JTF (just the facts): 70 color Polaroids, measuring 4 x 3 1/2 inches each, taken between 1977 and 1983. Arrayed in three grids, displayed in a single room gallery (installation shot at right). Each blind stamped with Warhol copyright.
Comments/Context: So much has been written and said about the art and life of Andy Warhol that you might think the subject was completely tapped out. And yet, the small show of still life Polaroids on view at Paul Kasmin Gallery seems to have unearthed a tiny vein of unexplored territory.
What is thought provoking about this intimate show is that the pictures allow you to watch as Warhol experimented with composition, almost in an academic, systematic way. He would begin with a handful of similar items (knives, shoes, perfume bottles, lobsters, guns, crosses, candy boxes, dental molds, bananas etc.) and start by laying them out against a white background. 4 or 5 iterations later would emerge a striking, unique composition. These were exercises in spatial relationships, taking the simplest of subjects and turning them into symbolic motifs. It is a testament to his artistic vision that he was able to make even the most mundane somehow glamorous (although clearly some of the subjects are more emotionally charged than others). This doesn’t appear to have been at all random; these are carefully constructed, arranged, and composed pictures. It just took a few tries for each subject to be refined to its most powerful pattern. The camera was there along the way to capture each intermediate step. There is a real “artist at work” feel to this exhibit as a result, which makes it particularly intriguing and surprising.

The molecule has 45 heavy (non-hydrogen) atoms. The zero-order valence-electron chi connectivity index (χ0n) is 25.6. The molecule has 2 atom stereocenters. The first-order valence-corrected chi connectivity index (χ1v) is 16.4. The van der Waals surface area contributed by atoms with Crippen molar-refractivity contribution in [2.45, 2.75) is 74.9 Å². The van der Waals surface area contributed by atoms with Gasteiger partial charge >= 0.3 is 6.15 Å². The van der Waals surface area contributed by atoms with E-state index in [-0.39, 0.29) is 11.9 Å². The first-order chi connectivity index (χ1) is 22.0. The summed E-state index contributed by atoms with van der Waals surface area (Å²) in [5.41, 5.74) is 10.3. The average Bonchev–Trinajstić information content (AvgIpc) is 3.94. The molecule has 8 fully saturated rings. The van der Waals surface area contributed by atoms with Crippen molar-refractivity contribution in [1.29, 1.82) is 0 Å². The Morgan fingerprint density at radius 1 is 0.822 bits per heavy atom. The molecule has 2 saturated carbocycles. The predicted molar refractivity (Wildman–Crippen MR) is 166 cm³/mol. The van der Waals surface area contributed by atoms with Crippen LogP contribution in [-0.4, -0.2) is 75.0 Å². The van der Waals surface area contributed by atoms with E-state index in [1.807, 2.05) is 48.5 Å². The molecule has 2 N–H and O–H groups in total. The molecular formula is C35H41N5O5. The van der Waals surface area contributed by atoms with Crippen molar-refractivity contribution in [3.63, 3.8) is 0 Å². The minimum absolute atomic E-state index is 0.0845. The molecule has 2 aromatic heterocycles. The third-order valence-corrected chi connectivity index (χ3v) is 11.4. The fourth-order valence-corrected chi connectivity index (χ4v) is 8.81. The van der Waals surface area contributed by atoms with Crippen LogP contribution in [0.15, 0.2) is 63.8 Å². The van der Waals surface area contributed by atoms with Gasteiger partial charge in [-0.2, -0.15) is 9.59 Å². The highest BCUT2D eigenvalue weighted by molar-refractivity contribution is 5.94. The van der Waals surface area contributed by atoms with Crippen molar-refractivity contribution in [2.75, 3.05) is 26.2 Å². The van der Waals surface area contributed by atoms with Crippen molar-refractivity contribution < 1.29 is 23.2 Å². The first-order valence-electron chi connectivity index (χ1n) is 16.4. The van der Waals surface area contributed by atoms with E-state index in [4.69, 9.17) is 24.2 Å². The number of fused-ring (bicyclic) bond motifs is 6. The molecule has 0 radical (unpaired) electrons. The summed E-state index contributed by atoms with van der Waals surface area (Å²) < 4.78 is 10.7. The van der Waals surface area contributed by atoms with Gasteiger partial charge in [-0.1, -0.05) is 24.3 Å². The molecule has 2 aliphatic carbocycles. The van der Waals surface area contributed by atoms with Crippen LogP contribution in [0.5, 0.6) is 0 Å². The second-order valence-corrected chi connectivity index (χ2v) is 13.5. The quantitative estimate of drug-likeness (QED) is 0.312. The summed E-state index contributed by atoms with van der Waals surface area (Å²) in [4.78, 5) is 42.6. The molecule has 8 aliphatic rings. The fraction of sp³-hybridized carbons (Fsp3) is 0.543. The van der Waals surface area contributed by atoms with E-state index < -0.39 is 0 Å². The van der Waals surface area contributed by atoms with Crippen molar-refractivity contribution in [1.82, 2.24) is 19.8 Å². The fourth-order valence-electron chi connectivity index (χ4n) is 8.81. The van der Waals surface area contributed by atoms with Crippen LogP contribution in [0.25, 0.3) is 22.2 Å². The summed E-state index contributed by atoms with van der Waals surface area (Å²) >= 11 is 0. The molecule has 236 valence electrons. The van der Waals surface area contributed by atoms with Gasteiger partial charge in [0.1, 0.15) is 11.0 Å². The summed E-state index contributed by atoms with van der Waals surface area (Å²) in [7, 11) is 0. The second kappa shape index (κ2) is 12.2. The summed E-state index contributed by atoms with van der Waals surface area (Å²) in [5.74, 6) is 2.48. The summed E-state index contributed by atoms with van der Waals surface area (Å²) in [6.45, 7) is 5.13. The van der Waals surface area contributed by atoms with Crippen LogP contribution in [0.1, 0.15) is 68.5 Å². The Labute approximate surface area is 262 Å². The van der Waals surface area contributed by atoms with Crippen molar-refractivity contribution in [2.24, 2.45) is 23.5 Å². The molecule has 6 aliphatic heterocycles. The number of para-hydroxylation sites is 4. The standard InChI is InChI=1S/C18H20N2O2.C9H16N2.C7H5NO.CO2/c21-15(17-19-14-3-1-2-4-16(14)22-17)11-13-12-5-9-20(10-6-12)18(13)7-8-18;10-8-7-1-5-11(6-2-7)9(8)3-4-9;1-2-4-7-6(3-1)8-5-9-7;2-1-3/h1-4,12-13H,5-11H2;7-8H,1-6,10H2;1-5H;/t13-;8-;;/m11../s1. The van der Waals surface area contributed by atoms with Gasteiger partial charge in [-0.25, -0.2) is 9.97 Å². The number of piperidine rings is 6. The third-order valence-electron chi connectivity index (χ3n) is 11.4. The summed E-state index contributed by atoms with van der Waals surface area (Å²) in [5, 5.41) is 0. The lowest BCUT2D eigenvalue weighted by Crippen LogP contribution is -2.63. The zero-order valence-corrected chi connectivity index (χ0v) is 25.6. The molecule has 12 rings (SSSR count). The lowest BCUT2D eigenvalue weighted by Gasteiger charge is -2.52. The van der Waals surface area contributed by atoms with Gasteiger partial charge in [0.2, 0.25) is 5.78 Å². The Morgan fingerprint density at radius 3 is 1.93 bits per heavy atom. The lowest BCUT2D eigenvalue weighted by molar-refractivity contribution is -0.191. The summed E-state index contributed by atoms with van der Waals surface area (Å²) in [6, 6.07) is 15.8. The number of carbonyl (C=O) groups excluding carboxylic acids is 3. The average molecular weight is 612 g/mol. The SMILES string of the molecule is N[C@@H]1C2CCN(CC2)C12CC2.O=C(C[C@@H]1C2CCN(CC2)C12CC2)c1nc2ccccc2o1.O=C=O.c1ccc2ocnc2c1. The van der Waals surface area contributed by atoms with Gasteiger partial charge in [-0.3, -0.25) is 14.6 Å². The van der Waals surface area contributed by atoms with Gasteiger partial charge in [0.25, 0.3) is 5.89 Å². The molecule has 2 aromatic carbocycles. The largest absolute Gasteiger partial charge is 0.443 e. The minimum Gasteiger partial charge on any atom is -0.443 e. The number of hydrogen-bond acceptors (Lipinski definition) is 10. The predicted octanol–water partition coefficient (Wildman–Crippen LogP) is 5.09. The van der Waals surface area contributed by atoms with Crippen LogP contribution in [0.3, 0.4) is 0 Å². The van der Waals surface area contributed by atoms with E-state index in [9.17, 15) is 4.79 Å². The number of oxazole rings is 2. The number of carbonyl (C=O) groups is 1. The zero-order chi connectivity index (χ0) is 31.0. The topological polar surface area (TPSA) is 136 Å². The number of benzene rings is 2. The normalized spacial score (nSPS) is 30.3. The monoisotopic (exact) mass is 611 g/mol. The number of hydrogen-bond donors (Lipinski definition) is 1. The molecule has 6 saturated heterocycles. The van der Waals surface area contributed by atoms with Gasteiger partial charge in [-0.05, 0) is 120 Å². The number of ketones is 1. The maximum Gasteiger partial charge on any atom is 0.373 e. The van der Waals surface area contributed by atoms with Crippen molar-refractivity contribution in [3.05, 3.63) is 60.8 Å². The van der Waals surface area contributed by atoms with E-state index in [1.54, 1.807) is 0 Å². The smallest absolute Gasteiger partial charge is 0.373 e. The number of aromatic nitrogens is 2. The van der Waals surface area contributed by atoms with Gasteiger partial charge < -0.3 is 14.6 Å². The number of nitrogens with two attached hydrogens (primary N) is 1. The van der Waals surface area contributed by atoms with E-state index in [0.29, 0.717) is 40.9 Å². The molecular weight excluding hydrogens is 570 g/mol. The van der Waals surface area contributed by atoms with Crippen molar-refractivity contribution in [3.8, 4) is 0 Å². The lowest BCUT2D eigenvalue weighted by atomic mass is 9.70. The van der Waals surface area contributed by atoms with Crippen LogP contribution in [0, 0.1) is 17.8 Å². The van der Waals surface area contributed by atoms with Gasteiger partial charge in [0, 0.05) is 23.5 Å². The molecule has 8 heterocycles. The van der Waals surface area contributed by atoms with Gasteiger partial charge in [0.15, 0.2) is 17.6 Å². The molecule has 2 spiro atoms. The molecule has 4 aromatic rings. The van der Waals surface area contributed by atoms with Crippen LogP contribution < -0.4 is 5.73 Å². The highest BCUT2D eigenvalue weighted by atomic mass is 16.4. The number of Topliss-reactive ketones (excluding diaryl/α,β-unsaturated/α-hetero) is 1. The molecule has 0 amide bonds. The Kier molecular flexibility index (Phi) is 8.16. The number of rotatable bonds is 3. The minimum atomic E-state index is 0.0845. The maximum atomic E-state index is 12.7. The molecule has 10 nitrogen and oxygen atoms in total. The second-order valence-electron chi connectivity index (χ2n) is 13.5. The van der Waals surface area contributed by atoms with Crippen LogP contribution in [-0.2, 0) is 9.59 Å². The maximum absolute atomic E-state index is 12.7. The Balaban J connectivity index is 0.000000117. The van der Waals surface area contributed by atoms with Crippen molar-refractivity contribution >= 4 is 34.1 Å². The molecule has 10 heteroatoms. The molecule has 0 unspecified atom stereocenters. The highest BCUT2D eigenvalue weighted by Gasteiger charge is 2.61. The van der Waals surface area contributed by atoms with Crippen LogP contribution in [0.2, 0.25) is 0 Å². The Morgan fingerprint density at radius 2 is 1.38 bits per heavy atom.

Collector’s POV: The images in this show are retailing for $11000 each. Most of the Warhol photographs that have come into the secondary market in the past few years are portraits of celebrities or of himself, with a few of the stitched photographs appearing from time to time, so they don’t provide a comparable pricing picture to match against these compositions. They are however interesting historical documents and strong artworks in and of themselves.
Although they wouldn’t fit into our collection directly, the images we enjoyed the most were the following (numbered according to the wall numbering of the exhibit):
- 7 Italian Yarn, 1982-1983
- 9 Telephones 1980
- 30 Bananas 1977-1978
- 41 Crosses 1982
- 49 Shoes 1980
** (two stars) VERY GOOD (rating system described here
Through January 10th
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